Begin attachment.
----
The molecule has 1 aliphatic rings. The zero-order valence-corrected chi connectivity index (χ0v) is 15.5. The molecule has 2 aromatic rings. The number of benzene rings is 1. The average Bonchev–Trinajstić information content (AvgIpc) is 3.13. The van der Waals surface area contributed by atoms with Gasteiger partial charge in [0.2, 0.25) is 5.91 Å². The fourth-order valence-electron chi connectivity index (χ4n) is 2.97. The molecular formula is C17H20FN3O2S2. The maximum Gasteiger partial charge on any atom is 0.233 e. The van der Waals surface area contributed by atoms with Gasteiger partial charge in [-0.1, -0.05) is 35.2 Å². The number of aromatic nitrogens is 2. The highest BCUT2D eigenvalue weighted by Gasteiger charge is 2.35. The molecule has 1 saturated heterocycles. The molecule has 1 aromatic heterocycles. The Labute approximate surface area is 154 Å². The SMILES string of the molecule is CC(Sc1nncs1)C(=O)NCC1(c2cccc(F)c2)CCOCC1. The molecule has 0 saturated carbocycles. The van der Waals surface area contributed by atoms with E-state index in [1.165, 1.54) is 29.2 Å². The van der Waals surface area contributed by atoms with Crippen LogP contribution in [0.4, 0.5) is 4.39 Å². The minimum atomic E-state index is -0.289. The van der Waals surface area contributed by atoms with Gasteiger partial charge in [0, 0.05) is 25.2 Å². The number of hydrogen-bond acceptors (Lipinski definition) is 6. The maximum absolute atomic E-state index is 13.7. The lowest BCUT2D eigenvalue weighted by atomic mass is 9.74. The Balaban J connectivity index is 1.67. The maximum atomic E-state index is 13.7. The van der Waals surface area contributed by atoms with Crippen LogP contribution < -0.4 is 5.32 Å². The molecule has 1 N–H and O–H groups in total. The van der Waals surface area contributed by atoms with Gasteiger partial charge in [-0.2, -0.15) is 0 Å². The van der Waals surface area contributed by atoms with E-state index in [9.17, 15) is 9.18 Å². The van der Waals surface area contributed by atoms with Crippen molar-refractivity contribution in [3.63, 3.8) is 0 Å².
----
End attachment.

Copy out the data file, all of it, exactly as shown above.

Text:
The molecule has 1 aliphatic rings. The zero-order valence-corrected chi connectivity index (χ0v) is 15.5. The molecule has 2 aromatic rings. The number of benzene rings is 1. The average Bonchev–Trinajstić information content (AvgIpc) is 3.13. The van der Waals surface area contributed by atoms with Gasteiger partial charge in [0.2, 0.25) is 5.91 Å². The fourth-order valence-electron chi connectivity index (χ4n) is 2.97. The molecular formula is C17H20FN3O2S2. The maximum Gasteiger partial charge on any atom is 0.233 e. The van der Waals surface area contributed by atoms with Gasteiger partial charge in [-0.1, -0.05) is 35.2 Å². The number of aromatic nitrogens is 2. The highest BCUT2D eigenvalue weighted by Gasteiger charge is 2.35. The molecule has 1 saturated heterocycles. The molecule has 1 aromatic heterocycles. The Labute approximate surface area is 154 Å². The SMILES string of the molecule is CC(Sc1nncs1)C(=O)NCC1(c2cccc(F)c2)CCOCC1. The molecule has 0 saturated carbocycles. The van der Waals surface area contributed by atoms with E-state index in [1.165, 1.54) is 29.2 Å². The van der Waals surface area contributed by atoms with Crippen LogP contribution in [0.4, 0.5) is 4.39 Å². The minimum atomic E-state index is -0.289. The van der Waals surface area contributed by atoms with Gasteiger partial charge in [0, 0.05) is 25.2 Å². The number of hydrogen-bond acceptors (Lipinski definition) is 6. The maximum absolute atomic E-state index is 13.7. The lowest BCUT2D eigenvalue weighted by atomic mass is 9.74. The Balaban J connectivity index is 1.67. The maximum atomic E-state index is 13.7. The van der Waals surface area contributed by atoms with Crippen LogP contribution < -0.4 is 5.32 Å². The molecule has 1 N–H and O–H groups in total. The van der Waals surface area contributed by atoms with Gasteiger partial charge in [-0.2, -0.15) is 0 Å². The van der Waals surface area contributed by atoms with E-state index in [9.17, 15) is 9.18 Å². The van der Waals surface area contributed by atoms with Crippen molar-refractivity contribution in [3.63, 3.8) is 0 Å².